Wednesday, December 19, 2007
I turned to someone after the meeting and commented on this. "How many other businesses are there where the seller tells the buyer she or he is buying too much of the seller's services?" We scratched our heads and walked on.
Mark Thoma ties some interesting articles on health care together this morning under the title "Overtreatment." This is the title of a book by Shannon Brownlee which argues that between 20-30% of the health care services we consume in America do not produce improved health. The issue turns on the organization of health care into a fee-for-service system that makes doctors into piece-rate employees of third-party payers (for the most part.) More aggressive care didn't result in better health.
So there's two arguments here -- one is that the doctors and hospitals have no incentive to hold down costs, and the second is that doctors are just responding to what the patients are asking, and the patients are substituting professional health services for good personal health choices (exercise, diet, etc.) And I was trying to think, how could we figure out which of these stories is true? I had thought of the Levitt exercise on real estate agents: Doctors themselves should consume less dubious health care if it's a problem of consumer knowledge and consumer demand. But, as John Lott argued against, you'd have to figure the doctors know where the best, most effective, and cheapest procedures are. That test is unlikely to be persuasive.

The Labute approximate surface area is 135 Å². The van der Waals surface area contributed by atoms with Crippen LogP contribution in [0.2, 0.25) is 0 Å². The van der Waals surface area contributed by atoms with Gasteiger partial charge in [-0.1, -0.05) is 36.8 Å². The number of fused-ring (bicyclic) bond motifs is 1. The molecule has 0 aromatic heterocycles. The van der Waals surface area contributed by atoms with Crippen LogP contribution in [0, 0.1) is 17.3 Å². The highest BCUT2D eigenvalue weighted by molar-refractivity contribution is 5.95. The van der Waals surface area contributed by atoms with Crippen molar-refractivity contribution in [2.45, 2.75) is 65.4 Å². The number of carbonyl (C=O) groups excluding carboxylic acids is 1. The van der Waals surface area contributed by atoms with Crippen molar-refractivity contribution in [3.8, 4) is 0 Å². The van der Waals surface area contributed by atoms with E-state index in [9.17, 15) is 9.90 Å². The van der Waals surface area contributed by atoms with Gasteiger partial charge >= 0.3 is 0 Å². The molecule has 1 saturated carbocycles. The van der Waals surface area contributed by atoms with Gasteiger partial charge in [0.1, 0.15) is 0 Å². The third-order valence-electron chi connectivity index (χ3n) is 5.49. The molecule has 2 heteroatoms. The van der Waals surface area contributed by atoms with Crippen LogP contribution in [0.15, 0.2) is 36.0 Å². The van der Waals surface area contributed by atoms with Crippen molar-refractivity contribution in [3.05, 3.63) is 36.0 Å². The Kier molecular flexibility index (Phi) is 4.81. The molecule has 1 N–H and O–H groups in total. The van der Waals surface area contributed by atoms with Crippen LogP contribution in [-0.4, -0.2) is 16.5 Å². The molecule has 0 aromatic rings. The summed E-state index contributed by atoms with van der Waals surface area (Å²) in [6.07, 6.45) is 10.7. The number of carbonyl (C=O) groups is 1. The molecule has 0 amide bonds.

So as I hear politicians begin to ramp up a debate in Minnesota next year over health care, I see more good questions than answers.